Instead, let the challengers pay the price to learn the lessons. See what they do, recognise that in some cases, starting from scratch means that they may be able to do something fundamentally better, and learn from it. Here are two specific areas where I think that this rings true:
Today’s platforms are cut from a different cloth than 20 years ago, answering the new baseline expectations of customer service. While this sometimes requires human engagement, in many cases that is seen as a disadvantage. I’ve personally seen incredible technology at existing logistics providers. But, crucially, they use it to empower customer support teams, not customers. Laugh all you want about flashy technology, but it’s not a detail; it’s a paradigm shift.
Challengers are investing heavily in finding what works and what doesn’t. Some of the world’s largest legacy providers have also launched new platforms with the same guiding principle. I’m happy to bet money that every single one of them at least researched their challengers’ product screenshots before going live. In fact, for a brief stint, one of our most active users was someone at one of the world’s largest logistics providers, researching our tactics. And I respect them for it. Let challengers do the work; legacy providers can benefit from the insights.
Learning from data
With every search, Google expands its competitive edge, improving the accuracy of results. With every purchase, Amazon gains valuable insights into feature preferences, price point tolerance, and more. Logistics tech companies launch with this in mind, waiting to take data, extract patterns and turn it into their customers’ (and their own) advantage.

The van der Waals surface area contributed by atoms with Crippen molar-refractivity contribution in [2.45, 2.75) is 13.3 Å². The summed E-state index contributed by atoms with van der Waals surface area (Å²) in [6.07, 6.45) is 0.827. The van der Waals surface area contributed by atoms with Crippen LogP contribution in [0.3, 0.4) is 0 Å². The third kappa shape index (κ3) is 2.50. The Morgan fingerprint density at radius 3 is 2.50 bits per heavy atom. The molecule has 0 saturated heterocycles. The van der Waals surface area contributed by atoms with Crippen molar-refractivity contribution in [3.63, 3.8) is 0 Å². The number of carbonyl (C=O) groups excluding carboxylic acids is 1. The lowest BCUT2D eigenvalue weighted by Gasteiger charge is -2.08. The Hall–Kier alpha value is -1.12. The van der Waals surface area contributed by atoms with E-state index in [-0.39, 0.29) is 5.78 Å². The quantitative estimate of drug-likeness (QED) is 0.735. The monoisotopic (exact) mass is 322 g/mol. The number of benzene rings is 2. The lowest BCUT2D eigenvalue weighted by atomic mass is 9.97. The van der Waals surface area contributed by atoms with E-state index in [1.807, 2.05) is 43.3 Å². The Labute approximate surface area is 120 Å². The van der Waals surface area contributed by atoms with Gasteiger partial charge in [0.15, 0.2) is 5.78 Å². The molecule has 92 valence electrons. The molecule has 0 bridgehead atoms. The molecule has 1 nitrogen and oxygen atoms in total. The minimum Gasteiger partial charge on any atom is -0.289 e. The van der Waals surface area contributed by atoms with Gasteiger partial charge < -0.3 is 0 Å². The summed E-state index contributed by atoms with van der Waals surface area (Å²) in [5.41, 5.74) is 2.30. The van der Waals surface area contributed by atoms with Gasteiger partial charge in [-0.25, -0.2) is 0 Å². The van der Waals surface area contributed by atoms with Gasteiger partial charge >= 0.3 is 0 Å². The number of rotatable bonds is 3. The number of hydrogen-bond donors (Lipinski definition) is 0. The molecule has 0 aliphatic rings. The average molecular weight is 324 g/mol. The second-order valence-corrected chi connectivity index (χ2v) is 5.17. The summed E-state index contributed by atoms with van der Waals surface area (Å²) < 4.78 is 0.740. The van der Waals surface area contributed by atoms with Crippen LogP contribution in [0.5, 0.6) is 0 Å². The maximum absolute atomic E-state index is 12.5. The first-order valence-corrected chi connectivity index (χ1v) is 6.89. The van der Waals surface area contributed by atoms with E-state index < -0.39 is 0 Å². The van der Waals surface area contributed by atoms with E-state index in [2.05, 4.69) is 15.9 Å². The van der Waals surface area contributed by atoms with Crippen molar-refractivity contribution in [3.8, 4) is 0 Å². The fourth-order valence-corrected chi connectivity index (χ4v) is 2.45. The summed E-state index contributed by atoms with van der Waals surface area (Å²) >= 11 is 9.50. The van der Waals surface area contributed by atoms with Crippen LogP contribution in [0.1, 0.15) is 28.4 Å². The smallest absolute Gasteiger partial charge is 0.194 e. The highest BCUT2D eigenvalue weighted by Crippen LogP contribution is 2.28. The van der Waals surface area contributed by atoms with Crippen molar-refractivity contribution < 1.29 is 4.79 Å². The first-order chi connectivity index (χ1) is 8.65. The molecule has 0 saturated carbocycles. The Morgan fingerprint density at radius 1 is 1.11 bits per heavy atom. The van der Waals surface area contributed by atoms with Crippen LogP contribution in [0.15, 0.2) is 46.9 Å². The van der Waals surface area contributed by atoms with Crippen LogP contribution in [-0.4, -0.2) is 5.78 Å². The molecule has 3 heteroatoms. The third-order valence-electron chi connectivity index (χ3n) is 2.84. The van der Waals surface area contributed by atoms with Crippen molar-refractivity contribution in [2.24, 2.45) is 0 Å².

With their mountains of accumulated data, legacy providers can beat challengers at their own game. One example of this is Kuehne + Nagel, which used the massive amounts of data at its disposal to launch guaranteed lead time for FCL shipments.
Of course, observing tactics isn’t the only way to capitalise on the tech renaissance. Savvy logistics providers look at these companies as a pipeline of innovation, while letting the tech company assume the risk. There are two ways this typically happens:
Legacy providers were once hesitant to partner with logistics tech start-ups, collaborating instead with legacy software providers. Thankfully, this approach seems to have dwindled. With so many start-ups out there, partnering has become a low-cost way to either validate an idea before building it in-house or as a method to find lower-cost external solutions – same great customer experience at a much lower price tag.
Another model that has been gathering steam is investing in or simply acquiring start-ups. This is by no means new. In early 2015, CH Robinson announced the massive acquisition of Freightquote.com. More recently, Fleet was acquired by Expeditors. This doesn’t even require head-on acquisitions – more and more providers are investing in smaller start-ups, leveraging their position to support them while inversely benefiting from technology streaming.
While it can be frustrating to hear a newcomer talk about how badly an industry is in need of change, a more constructive approach might be to turn those forces of change into advantages.
No company has a monopoly on innovation. Similarly, no company should ignore innovation, wherever it comes from, and refrain from turning it to their favour.
Eytan Buchman is the chief marketing officer at the Freightos Group, which includes the freightos.com digital freight marketplace, the WebCargo pricing and eBooking platform and data tools like the Freightos Baltic Index.